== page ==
Renee Writes

Posts tagged editing tips

Weekly Fantasy Fix: Who Am I?

 

For the indie author, this is a frequent and persistent question, especially at first. There isn’t a publisher to tell us, “you fit here and this is where we’re marketing you.” So we have to figure it out on or own, and it isn’t always easy. We end up going through this existential crisis of a sort; what did I just write, and where does it belong? Where do I belong as an author? Sometimes we get too caught up in worrying about where readers think we belong, and we get dragged down all sorts of dead end paths trying to market to every potential reader, in every dark corner of the universe. It can be exhausting, deplete our limited resources, and still get us nowhere.

And it’s no wonder we’re confused—some genres, like fantasy, are so huge it’s easy to get lost. When you search for fantasy books on Amazon, you get 739,684 returns! Who could possibly search through all of that for a new book to read? It’s completely overwhelming. Renee’s March 4th article talked about how the fantasy genre has now been split up into many different sub-genres, presenting both benefits and challenges for everyone. For the writer, it can make that existential question where do I belong even harder to answer, particularly if our work fits equally well into more than a couple of categories. But it can also help us finally settle in someplace—find a cozy corner to call home, where we can quietly build up a loyal fan base and gradually expand from there. It sure beats drifting around the book marketing universe like a hobo, holding out our collection cups to anyone who passes by, hoping for some reader to take pity on the poor indie author.

And that’s pretty much what we do as new, inexperienced authors. We chase after every new marketing gimmick, trying to imitate the top sellers without having any understanding of the huge amount of plodding groundwork it took to get them there. We try to copy the mechanics of their journey in the hopes it will take us along the exact same road, instead of going through that painful existential process of figuring out who we are, and forging our own path. We read all the author self-help books written by people who claim if you just follow steps A-Z you’ll become just as successful as they are. But no two authors are alike, and no two journeys are either. They might offer good advice, but we need to take it with the understanding that it will most likely work differently for us, and that’s OK. Eventually we all grow tired of chasing the wind and come to realize our biggest successes have come about when we’ve just been our truest selves.

It took me a few years, but I think I’m finally settling into my small corner of the indie book world. It’s actually pretty comfortable—not particularly flashy or high profile, but it suits me. Readers are finding me, and my book sales are slowly but steadily growing. When I first published in 2011, I couldn’t imagine the place I’m at right now. Humble as it is, it seemed so far out of reach. Since then I’ve had plenty of dreams to keep me working hard, and those dreams grow every day. I hope that in another 5 years, I’ll be able to look back and say, “I couldn’t imagine this place I’m in right now—and I’m so glad I’m here. What’s next?”

 

Also included in this issue:

  • Medieval Menagerie: Criminals
  • Book Spotlight: Give Up the Ghost
  • Self-Editing Tip: Good Writing isn’t All About Grammar
  • Fantasy Art
  • And more…

Read the Full Newsletter

 

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Weekly Fantasy Fix: Heroes and Villains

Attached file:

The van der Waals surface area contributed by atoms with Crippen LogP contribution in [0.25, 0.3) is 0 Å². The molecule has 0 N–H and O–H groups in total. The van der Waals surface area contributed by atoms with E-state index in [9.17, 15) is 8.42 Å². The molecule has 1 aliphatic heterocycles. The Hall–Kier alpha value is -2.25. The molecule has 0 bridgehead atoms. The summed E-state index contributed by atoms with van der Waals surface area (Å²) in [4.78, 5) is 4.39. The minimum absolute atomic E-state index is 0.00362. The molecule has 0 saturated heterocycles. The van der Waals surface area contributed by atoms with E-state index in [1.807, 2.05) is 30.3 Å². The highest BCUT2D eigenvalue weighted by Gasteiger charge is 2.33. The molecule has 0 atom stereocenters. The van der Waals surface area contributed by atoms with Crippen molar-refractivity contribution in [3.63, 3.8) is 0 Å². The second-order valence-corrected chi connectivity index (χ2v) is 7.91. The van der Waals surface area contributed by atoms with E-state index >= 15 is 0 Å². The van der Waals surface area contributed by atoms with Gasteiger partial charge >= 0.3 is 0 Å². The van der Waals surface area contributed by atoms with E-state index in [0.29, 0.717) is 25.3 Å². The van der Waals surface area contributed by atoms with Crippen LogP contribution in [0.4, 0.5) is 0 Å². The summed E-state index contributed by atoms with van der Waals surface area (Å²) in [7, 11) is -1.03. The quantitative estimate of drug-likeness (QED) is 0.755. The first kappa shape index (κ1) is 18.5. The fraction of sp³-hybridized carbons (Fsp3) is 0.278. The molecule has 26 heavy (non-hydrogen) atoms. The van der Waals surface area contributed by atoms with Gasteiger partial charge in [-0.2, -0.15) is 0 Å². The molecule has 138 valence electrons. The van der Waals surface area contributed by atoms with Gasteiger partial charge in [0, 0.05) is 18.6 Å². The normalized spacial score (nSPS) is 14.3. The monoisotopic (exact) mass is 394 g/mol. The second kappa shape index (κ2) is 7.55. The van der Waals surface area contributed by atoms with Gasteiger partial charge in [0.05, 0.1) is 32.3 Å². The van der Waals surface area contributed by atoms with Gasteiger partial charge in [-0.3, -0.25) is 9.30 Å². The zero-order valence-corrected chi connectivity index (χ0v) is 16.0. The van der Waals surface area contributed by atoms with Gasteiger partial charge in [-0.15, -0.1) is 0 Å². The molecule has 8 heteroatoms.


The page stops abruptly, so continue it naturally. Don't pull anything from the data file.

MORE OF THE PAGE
Weekly Fantasy Fix

 

In my last Inspiration Sunday post I mentioned that in the process of working out some things for the third book in my series, I’ve been thinking about the very different motives and actions of my heroes and villains. Where my story goes from here largely depends on their inner battles, and how those translate into actions that have world-wide consequences. What is each side trying to ultimately achieve, and in what ways are they trying to get there? Are they staying one step ahead of their enemies, or are they simply reacting as each new thing gets thrown at them, never really gaining any ground?

But even beyond that, what makes heroes and villains who they are is not just their inner conflict, but their inner character. The best heroes aren’t perfect people—they are just as flawed as the rest of us; sometimes more so. And yet what makes them different? Sure they might have special abilities—those can be squandered. They might be more desperate than most. Desperation can also turn to bitterness that produces nothing good. And we’ve seen time and time again how the same set of circumstances can turn one person to darkness and another to the light.

I found the answer in a quote from C.S. Lewis. “To love at all is to be vulnerable. Love anything and your heart will be wrung and possibly broken. If you want to make sure of keeping it intact you must give it to no one, not even an animal. Wrap it carefully round with hobbies and little luxuries; avoid all entanglements. Lock it up safe in the casket or coffin of your selfishness. But in that casket, safe, dark, motionless, airless, it will change. It will not be broken; it will become unbreakable, impenetrable, and irredeemable.”

Our heroes have to accept their flaws, allow themselves be deeply wounded by them, yet still have the strength rise to action…even when that action is self-sacrificial. They have to care about something larger than themselves, and to care, a heart capable of love is required. So where does that leave our darkest villains? By contrast, they are cold and selfish. Their flaws do not make them vulnerable to heartache—they won’t allow it. And while they might also care about something larger than themselves, it is only to the extent that they will greatly benefit in the process…and they have no problem sacrificing someone else to get their prize. They worship none but themselves. Over time, our villains’ hearts grow increasingly incapable of love until, to use Lewis’ words, they become unbreakable, impenetrable, and irredeemable. Those are the true villains that our heroes must rise against—the ones worth risking everything to defeat, because if they win, there will be nothing left worthy of living for.